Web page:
There were several historic no-shows at last night’s Oscars. Among them, directors such as Busby Berkley, Victor Fleming, Michael Curtiz and Frank Capra.
They couldn’t make it, because they are no longer on this side of that great screen-in-the-sky. Their absence, however, makes a point. Today’s world of entertainment has only a few bankable prophets of what was once enshrined as the American Way. While last night’s winners were each a tribute to their own particular slice of that Way, those gone gurus once provided a grand sense of ourselves which most of us could share together regardless of race, region, religion, gender or agenda.
Berkley cinematically concocted the sunny side of the Great Depression…Fleming gave us the technicolor magic just over the rainbow we all see…Curtiz crafted the pentultimate gritty American with the capacious heart in his Casablanca cafe….Capra gave every American of every Christmas persuasion the dreamy Jimmy Stewart vs the snarky Banker Potter.
There were others. Countless others visiting us with either laughs or tears from either the large or little screens we tended to watch together. Yes together, thereby sharing common views and values at the very same no-playback moment.
Last night’s Oscars, while studded with some astonishing winners, offered few quite like those past performers whose American Way was somehow able to win almost universal attention and admiration. That of course was a very different America. More Unum than Pluribus. More united by common convictions than 2017’s plurality of causes.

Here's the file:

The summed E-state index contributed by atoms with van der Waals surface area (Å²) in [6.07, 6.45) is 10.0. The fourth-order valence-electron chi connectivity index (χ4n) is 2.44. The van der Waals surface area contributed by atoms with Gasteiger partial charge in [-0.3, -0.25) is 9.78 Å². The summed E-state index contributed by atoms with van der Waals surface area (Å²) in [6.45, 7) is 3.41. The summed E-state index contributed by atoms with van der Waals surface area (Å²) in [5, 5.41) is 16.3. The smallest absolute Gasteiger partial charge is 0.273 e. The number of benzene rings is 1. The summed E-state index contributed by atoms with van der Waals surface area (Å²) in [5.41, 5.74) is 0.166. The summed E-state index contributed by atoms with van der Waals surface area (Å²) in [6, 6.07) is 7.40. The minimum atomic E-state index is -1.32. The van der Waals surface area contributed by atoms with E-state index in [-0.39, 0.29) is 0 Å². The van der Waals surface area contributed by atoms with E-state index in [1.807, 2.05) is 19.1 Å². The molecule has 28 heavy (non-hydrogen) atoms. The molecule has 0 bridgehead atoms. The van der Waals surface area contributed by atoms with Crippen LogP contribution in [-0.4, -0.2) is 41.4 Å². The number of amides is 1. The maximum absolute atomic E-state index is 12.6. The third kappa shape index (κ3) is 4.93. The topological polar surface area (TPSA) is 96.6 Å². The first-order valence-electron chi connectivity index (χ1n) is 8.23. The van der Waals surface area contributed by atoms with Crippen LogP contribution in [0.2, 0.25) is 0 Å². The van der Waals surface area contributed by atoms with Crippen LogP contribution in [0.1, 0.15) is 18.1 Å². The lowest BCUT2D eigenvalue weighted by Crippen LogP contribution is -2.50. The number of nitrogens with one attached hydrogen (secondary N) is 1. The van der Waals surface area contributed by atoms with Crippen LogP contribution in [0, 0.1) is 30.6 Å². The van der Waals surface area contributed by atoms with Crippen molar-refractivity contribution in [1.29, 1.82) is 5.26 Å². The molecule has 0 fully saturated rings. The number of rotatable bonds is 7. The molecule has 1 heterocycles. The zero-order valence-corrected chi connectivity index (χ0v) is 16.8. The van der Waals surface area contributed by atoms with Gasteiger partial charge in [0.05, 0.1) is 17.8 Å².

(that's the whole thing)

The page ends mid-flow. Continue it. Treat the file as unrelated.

So while we quite properly celebrate the best of the best in 2017 Hollywood, a pause for what we once had and can have again. That is, an extraordinary artistic industry capable of capturing in authentic stories the very essence of who we think we are as Americans; then projecting that essence onto not only the screens of all our lives, but the very templates of all our hearts.
Like a team entering the stadium for the title game, or a squad advancing for the crucial battle, or a flock raising its eyes to the heavens, today’s fragmented 330 million Americans still need some common intoxicating images of themselves and their place on the planet.
Such national intoxication is found on the Washington Mall during celebrations like the Fourth of July. We know there were those in last night’s Oscars audience who breathe that same sense of collective celebration. Hope the same collective hopes. Envision the same collective stories. If the industry is correct and “films are forever,” what better legacy than to continue carrying the torches lit so fiercely by their finest predecessors.
Done right, more such films will have the power to bring us to our feet and to our senses again….
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